Is Obsolete Tech an Inalienable Right?

Illustration for article titled Is Obsolete Tech an Inalienable Right?

Today's superfluous political grappling comes via Texas, where Republican rep Joe Barton's incensed by legislation mandating efficient incandescent lightbulbs. Rather, he and his backers claim, Americans should be able to screw-in whatever they damn please. Is old tech really a liberty?

Although the bulb battle isn't a strictly partisan one, the AP reports, (the original efficiency legislation was signed off on by George W. Bush), it's received backing by Republican legislators who see it as another example of Uncle Sam sticking his Big Government monster claw into your home: "We bought a bureaucracy that now tells us which light bulbs to buy," chirped Rep. Michelle Bachmann.

Except that's not really the case at all. Incandescent bulbs aren't banned—their manufacturers just have to make them 25-30% less energy-sucking. This will make them more expensive, yes, but longterm energy savings mean longterm money savings for you. And who doesn't like longterm money savings? Everyone likes longterm money savings. It'll also save the nation billions and billions in energy production.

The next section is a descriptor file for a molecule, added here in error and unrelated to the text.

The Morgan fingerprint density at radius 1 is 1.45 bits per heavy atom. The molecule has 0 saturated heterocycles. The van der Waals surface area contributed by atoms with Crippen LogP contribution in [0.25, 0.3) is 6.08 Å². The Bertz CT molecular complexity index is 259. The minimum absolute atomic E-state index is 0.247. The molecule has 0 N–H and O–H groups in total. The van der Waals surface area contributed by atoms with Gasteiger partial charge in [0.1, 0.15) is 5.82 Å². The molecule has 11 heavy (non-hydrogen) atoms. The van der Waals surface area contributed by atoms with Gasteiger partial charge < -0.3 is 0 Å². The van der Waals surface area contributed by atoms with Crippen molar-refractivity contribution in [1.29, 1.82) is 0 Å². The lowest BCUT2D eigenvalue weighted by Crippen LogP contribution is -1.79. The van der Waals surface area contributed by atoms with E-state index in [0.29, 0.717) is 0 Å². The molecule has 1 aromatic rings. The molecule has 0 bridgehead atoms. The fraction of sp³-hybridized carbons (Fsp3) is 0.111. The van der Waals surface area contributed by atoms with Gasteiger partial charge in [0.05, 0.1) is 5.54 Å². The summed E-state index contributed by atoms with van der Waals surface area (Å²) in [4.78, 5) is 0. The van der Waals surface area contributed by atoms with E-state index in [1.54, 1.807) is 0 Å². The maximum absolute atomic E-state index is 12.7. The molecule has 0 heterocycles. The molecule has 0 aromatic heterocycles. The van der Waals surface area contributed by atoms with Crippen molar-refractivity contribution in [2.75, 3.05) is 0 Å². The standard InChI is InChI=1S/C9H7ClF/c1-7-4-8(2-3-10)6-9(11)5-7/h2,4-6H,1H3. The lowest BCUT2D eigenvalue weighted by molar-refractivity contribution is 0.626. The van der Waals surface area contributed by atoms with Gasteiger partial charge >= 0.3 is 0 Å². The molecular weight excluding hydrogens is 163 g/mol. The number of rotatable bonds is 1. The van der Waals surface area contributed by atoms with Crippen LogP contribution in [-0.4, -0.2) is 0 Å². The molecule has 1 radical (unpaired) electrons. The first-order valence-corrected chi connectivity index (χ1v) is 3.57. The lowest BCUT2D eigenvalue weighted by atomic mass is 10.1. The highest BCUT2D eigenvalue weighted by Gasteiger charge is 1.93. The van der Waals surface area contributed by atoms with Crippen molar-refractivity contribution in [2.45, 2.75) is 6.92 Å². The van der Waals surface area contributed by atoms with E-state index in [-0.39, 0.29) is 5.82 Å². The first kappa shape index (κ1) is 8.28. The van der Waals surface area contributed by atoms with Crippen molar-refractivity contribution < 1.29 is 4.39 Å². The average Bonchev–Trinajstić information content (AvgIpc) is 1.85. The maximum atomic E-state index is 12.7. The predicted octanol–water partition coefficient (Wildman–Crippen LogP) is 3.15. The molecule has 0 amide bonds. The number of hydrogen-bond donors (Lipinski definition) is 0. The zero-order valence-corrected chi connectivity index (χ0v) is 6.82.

But to Barton it's not about efficiency. It's not about technology at all. It's about Ye Olde Blood Stained Tree of Liberty: the bulb law (and the push to repeal it) "Is about more than just energy consumption. It is about personal freedom."

Well, not so fast, Joe. Beyond anything but the most stringent enshrinement of free will, casting obligatory lightbulb efficiency as an infringement on American liberties is a tough sell. The law doesn't, contrary to Michelle's arm-waving, tell you what kind of bulb to buy. You can buy an (improved) incandescent, a CFL, or an LED. You can buy them from an array of companies, at an array of stores. You can put them anywhere in your house you'd like. Or, you can forgo lightbulbs altogether! Use candles! Whatever! There's not a single line in the efficiency legislation that tells you how to live your life, what to think, or what to say. The loss of the "freedom" to buy inefficient vampire bulbs is tantamount to the freedom we're all deprived of by not being able to buy weaponized anthrax or endangered birds.

And we live, without whining, with plenty of such pseudo-curtailments. It's called—ta da!—living in a civil society. Our cars can't belch awful emissions because they're forced to run (relatively) efficiently. Our toilets are held to regulated flush flows, and, shoot, we're not allowed to fill our houses with toxic asbestos and lead paint anymore. But I'm okay with that. We have to pare down our Right to do literally anything we want at the cost of possibly hurting people or damaging things—that's something we're taught in kindergarten, and something Joe Barton should keep in mind. [via AP, Photo: AISPIX/Shutterstock]

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Ironically, CFL's are more toxic and are more costly to produce.